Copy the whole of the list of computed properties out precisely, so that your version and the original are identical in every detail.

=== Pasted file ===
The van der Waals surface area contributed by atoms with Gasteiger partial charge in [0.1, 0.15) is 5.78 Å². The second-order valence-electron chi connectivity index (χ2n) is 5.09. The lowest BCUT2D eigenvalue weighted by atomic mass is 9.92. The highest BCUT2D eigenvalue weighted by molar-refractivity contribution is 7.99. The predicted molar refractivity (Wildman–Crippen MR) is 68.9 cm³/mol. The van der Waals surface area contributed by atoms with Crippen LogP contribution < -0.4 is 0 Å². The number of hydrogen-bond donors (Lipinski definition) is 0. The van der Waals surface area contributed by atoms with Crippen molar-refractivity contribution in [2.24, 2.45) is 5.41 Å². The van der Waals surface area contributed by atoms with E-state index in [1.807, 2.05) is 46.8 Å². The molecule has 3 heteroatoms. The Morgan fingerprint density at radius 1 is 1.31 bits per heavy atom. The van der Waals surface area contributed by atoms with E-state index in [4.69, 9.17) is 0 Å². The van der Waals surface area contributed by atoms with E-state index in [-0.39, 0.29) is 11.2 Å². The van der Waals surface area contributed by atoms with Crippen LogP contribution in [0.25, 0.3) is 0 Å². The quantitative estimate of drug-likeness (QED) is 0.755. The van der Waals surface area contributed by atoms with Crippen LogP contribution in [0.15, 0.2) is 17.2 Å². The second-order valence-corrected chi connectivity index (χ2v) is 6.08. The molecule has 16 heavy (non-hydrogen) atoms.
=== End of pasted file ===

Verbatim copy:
The van der Waals surface area contributed by atoms with Gasteiger partial charge in [0.1, 0.15) is 5.78 Å². The second-order valence-electron chi connectivity index (χ2n) is 5.09. The lowest BCUT2D eigenvalue weighted by atomic mass is 9.92. The highest BCUT2D eigenvalue weighted by molar-refractivity contribution is 7.99. The predicted molar refractivity (Wildman–Crippen MR) is 68.9 cm³/mol. The van der Waals surface area contributed by atoms with Crippen LogP contribution < -0.4 is 0 Å². The number of hydrogen-bond donors (Lipinski definition) is 0. The van der Waals surface area contributed by atoms with Crippen molar-refractivity contribution in [2.24, 2.45) is 5.41 Å². The van der Waals surface area contributed by atoms with E-state index in [1.807, 2.05) is 46.8 Å². The molecule has 3 heteroatoms. The Morgan fingerprint density at radius 1 is 1.31 bits per heavy atom. The van der Waals surface area contributed by atoms with E-state index in [4.69, 9.17) is 0 Å². The van der Waals surface area contributed by atoms with E-state index in [-0.39, 0.29) is 11.2 Å². The van der Waals surface area contributed by atoms with Crippen LogP contribution in [0.25, 0.3) is 0 Å². The quantitative estimate of drug-likeness (QED) is 0.755. The van der Waals surface area contributed by atoms with Crippen LogP contribution in [0.15, 0.2) is 17.2 Å². The second-order valence-corrected chi connectivity index (χ2v) is 6.08. The molecule has 16 heavy (non-hydrogen) atoms.